- amistre64

ah, find an orthoN for the subspace spanned by .... yeah, so drop that last vector and try your luck

- amistre64

teh subspace is not being defined as R^3

- TuringTest

I agree, there seems no better option

- anonymous

Sneaky bastards, will see if that works out.

- TuringTest

good luck!

- amistre64

the only caveat i see there is in that the first 2 vectors still aint orthoG

- amistre64

do you have to make them orthoG? by finding 2 vectors in the plane that are orthoG?

- TuringTest

but you can make them orthoG with GS
but that makes no sense because they aren't a basis because they have 3 components
oh jeez, this makes no sense

- amistre64

lol, they are still a basis; they just dont exists as the basis for the xy plane; its tilted

- amistre64

|dw:1333376644461:dw|

- TuringTest

so then the z-components should be linearly dependent ?

- TuringTest

and the other two no?
I'm confusiddddd

- amistre64

this row reduces to:
1 0 -1
0 1 2
0 0 0
so its a plane with a normal vector of (1,-2,1) if i see it right

- TuringTest

and you would just do GS on... what now?

- amistre64

x 1
y = z -2 ; and the point (0,0,0)
z 1
x-2y+z = 0

- amistre64

http://www.wolframalpha.com/input/?i=z+%3D+2y-x
this is the subspace we are looking at

- TuringTest

so I was right that z is linearly dependent on x and/or y
but I still have no idea what to do from here to get an otho-anything basis

- amistre64

well, if all that is needed is to orthoG vectors from the plane; we have a normal and 2 other vectors to choose from; id say we could cross the normal and another vector to produce the orthoG (binormal) that sits in the plane to play with

- TuringTest

ok, that's a good idea :)
then orthoN just comes from dividing each vector by it's norm ?

- amistre64

thats my thought; but then im just taking a blind stab at it :)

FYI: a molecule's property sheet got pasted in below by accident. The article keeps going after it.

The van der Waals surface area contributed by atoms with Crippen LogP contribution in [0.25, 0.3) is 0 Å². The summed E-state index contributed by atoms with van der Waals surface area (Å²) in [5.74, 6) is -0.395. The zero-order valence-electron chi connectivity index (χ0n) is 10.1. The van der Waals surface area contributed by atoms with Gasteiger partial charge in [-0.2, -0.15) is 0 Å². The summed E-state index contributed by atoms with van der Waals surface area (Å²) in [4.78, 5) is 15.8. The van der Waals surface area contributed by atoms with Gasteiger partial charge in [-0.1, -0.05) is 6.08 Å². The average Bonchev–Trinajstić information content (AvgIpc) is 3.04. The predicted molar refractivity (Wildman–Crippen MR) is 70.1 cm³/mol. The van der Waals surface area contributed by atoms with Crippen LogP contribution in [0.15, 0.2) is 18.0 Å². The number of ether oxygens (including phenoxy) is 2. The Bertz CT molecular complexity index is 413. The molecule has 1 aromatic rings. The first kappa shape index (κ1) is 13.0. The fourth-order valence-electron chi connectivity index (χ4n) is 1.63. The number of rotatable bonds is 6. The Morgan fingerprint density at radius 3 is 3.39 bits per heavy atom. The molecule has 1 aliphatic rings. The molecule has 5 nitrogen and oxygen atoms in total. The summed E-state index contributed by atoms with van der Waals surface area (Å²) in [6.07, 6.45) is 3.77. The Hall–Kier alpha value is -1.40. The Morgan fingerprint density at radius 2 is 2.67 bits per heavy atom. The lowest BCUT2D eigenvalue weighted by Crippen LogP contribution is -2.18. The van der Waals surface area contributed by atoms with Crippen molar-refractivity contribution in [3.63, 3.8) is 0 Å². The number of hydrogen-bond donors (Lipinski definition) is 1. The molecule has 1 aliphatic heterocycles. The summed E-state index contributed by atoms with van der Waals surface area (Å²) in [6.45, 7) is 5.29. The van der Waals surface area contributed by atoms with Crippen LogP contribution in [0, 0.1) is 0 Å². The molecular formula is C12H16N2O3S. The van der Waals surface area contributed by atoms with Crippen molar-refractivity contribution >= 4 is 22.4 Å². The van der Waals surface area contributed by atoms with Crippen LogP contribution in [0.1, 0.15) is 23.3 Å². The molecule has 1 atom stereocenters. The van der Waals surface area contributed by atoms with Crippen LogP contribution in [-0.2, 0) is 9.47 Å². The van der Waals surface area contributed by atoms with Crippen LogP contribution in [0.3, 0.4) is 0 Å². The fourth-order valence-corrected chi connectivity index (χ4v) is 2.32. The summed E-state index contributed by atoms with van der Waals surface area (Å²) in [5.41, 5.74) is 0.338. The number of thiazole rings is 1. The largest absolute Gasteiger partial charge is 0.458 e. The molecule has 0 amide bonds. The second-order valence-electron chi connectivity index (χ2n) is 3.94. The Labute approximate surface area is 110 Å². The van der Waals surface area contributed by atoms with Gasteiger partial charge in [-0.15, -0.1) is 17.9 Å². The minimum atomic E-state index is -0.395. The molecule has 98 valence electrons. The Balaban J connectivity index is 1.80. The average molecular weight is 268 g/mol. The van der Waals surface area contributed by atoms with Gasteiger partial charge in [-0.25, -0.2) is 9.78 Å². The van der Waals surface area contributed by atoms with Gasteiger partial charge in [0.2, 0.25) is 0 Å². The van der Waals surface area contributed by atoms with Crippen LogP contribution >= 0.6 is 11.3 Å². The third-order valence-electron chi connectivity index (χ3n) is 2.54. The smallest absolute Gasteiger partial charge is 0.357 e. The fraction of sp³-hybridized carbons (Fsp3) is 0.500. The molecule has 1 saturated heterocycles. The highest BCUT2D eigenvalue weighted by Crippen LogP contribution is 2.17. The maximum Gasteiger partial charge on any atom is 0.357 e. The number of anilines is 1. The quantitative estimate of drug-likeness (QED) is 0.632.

- TuringTest

yeah, I doubt this is how they want the problem solved, but since the vectors given do not span R^3 I think your way should work

- amistre64

any advice from nightie would be good; since they are actually invloved in the subject material to guide this idea into the gutter or not lol

- anonymous

I'm just trying to pass the test... Scratching surfaces of the real material, my terminology even sucks.. :P So you're probably better off guiding this, by far :)

- amistre64

what are the answers so that we know where to go from here?

- amistre64

im assuming youve got 2 answer vectors

- anonymous

Fock, annoying equation system, I'll just use root as root

- anonymous

(0, 1/r5, 2/r5)
(-(r5/r6), -(2/r30), 1/r30)

- anonymous

Enjoy, btw, if you reached 3 vectors... and the answer is still 2?

- TuringTest

so they started with the vector (0,1,2) and applied GS
than divided by the norm it looks like

- amistre64

x 1 0 x= -5
y -2 1 y= -2
z 1 2 z= 1
x 1 -1 x= -2
y -2 0 y= -2
z 1 1 z= -2
well, I crossed the normal to each vector just for kicks

- amistre64

the first one is the v1 x n

- amistre64

lets call the first cross b1 :) |b1| = r30

- anonymous

yep, first one seems like that is done at least.

- amistre64

-5/r30, -2/r30, 1/r30 for the binormal i found; you sure your secind is -r5 as a numerator?

- anonymous

yes, in the solution it's -r5/r6, -2/r30, 1/r30

- anonymous

I also got your answer btw, using the GS method.

- amistre64

i think thats too much of a coincedence to be wrong; maybe the answer key has a typo?

- anonymous

Yeah, should be safe to assume it is. I'll see what happens with the 3rd vector using the GS method, would be interesting.

- amistre64

well, thats all the crazy ideas I can make for this, so good luck ;)

- anonymous

Thank you for your time :) you seem to know your planes in and out!

- TuringTest

likewise
I'd stick with GS, but amistre's logic seems good too
I still suspect that something is amiss here....
good luck!

- amistre64

got another crazy idea
does sqrt(5/6) = 5/sqrt(30)?

- TuringTest

no

- TuringTest

haha whaddya think?

- amistre64

sqrt(5/6) = sqrt(25/36) = 5/sqrt(36) lol ... like i said, crazy

- anonymous

yes, it does :)

- anonymous

It's the same actually, got my calc right here :P

- amistre64

http://www.wolframalpha.com/input/?i=5%2Fsqrt%2830%29
LOL

- amistre64

one of my personalities is a genius :)

- TuringTest

\[\sqrt{\frac56}\cdot\sqrt{\frac55}=\frac5{\sqrt30}\]

- TuringTest

so whoopie!

- amistre64

what math course is this?

- anonymous

haha, this damn book is doing the most amazing factors ever.. Who on earth knows 5/r30 = r5/6 without checking properly?

- TuringTest

rationalizing irrational problems

- anonymous

Linear algebra, basic course, 1/4th of a term.

- amistre64

hmm, im in linear now; elementary stuff. havent seen nothing like this tho.
grad or undergrad?

- anonymous

undergrad, it's in the end of the course, getting a bit more deep towards the end.

- amistre64

we got like 2 weeks left over here; and we are just getting to the eugene stuff

- anonymous

Guess it's different depending on uni, I suppose. Eigenvectors is the last thing in this course.

- amistre64

:) goog luck with it all

- amistre64

good luck even lol

- anonymous

Likewise, doubt you need it though :P